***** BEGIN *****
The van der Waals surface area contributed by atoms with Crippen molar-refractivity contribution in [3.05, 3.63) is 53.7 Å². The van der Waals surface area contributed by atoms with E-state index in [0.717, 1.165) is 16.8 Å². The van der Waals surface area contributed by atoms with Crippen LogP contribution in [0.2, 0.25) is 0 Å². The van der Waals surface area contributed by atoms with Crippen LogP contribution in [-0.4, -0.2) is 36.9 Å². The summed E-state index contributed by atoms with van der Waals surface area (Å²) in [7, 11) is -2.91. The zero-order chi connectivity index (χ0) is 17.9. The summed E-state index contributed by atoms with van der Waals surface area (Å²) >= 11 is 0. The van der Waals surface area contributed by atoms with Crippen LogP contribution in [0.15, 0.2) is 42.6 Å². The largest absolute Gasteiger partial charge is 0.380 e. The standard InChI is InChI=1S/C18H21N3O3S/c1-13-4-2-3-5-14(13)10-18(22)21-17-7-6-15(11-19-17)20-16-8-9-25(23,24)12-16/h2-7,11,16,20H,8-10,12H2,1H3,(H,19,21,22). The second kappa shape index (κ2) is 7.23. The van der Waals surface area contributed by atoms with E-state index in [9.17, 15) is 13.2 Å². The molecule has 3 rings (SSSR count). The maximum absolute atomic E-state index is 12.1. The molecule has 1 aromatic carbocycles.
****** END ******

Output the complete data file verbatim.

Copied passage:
The van der Waals surface area contributed by atoms with Crippen molar-refractivity contribution in [3.05, 3.63) is 53.7 Å². The van der Waals surface area contributed by atoms with E-state index in [0.717, 1.165) is 16.8 Å². The van der Waals surface area contributed by atoms with Crippen LogP contribution in [0.2, 0.25) is 0 Å². The van der Waals surface area contributed by atoms with Crippen LogP contribution in [-0.4, -0.2) is 36.9 Å². The summed E-state index contributed by atoms with van der Waals surface area (Å²) in [7, 11) is -2.91. The zero-order chi connectivity index (χ0) is 17.9. The summed E-state index contributed by atoms with van der Waals surface area (Å²) >= 11 is 0. The van der Waals surface area contributed by atoms with Crippen LogP contribution in [0.15, 0.2) is 42.6 Å². The largest absolute Gasteiger partial charge is 0.380 e. The standard InChI is InChI=1S/C18H21N3O3S/c1-13-4-2-3-5-14(13)10-18(22)21-17-7-6-15(11-19-17)20-16-8-9-25(23,24)12-16/h2-7,11,16,20H,8-10,12H2,1H3,(H,19,21,22). The second kappa shape index (κ2) is 7.23. The van der Waals surface area contributed by atoms with E-state index in [9.17, 15) is 13.2 Å². The molecule has 3 rings (SSSR count). The maximum absolute atomic E-state index is 12.1. The molecule has 1 aromatic carbocycles.